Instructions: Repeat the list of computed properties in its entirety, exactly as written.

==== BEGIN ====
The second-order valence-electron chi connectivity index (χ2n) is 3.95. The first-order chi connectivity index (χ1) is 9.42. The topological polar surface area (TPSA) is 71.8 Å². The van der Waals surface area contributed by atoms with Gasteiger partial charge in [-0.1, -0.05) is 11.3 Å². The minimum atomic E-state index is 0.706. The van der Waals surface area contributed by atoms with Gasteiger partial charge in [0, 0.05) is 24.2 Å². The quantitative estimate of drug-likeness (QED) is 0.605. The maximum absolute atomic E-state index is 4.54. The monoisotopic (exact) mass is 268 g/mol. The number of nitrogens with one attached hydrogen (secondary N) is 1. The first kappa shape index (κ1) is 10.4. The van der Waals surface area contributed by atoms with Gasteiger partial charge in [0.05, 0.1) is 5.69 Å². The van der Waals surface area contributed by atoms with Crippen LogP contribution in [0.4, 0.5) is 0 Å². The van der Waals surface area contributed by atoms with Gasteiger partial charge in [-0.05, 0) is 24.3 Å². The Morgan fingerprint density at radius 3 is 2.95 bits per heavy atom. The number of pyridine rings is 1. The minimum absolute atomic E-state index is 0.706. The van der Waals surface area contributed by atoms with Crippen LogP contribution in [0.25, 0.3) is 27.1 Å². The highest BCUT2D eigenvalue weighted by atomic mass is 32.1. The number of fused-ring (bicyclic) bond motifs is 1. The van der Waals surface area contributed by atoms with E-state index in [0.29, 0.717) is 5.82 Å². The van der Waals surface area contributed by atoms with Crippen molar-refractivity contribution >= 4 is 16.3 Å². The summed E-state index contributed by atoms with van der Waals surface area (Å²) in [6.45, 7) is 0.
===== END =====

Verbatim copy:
The second-order valence-electron chi connectivity index (χ2n) is 3.95. The first-order chi connectivity index (χ1) is 9.42. The topological polar surface area (TPSA) is 71.8 Å². The van der Waals surface area contributed by atoms with Gasteiger partial charge in [-0.1, -0.05) is 11.3 Å². The minimum atomic E-state index is 0.706. The van der Waals surface area contributed by atoms with Gasteiger partial charge in [0, 0.05) is 24.2 Å². The quantitative estimate of drug-likeness (QED) is 0.605. The maximum absolute atomic E-state index is 4.54. The monoisotopic (exact) mass is 268 g/mol. The number of nitrogens with one attached hydrogen (secondary N) is 1. The first kappa shape index (κ1) is 10.4. The van der Waals surface area contributed by atoms with Gasteiger partial charge in [0.05, 0.1) is 5.69 Å². The van der Waals surface area contributed by atoms with Crippen LogP contribution in [0.4, 0.5) is 0 Å². The van der Waals surface area contributed by atoms with Gasteiger partial charge in [-0.05, 0) is 24.3 Å². The Morgan fingerprint density at radius 3 is 2.95 bits per heavy atom. The number of pyridine rings is 1. The minimum absolute atomic E-state index is 0.706. The van der Waals surface area contributed by atoms with Crippen LogP contribution in [0.25, 0.3) is 27.1 Å². The highest BCUT2D eigenvalue weighted by atomic mass is 32.1. The number of fused-ring (bicyclic) bond motifs is 1. The van der Waals surface area contributed by atoms with E-state index in [0.29, 0.717) is 5.82 Å². The van der Waals surface area contributed by atoms with Crippen molar-refractivity contribution >= 4 is 16.3 Å². The summed E-state index contributed by atoms with van der Waals surface area (Å²) in [6.45, 7) is 0.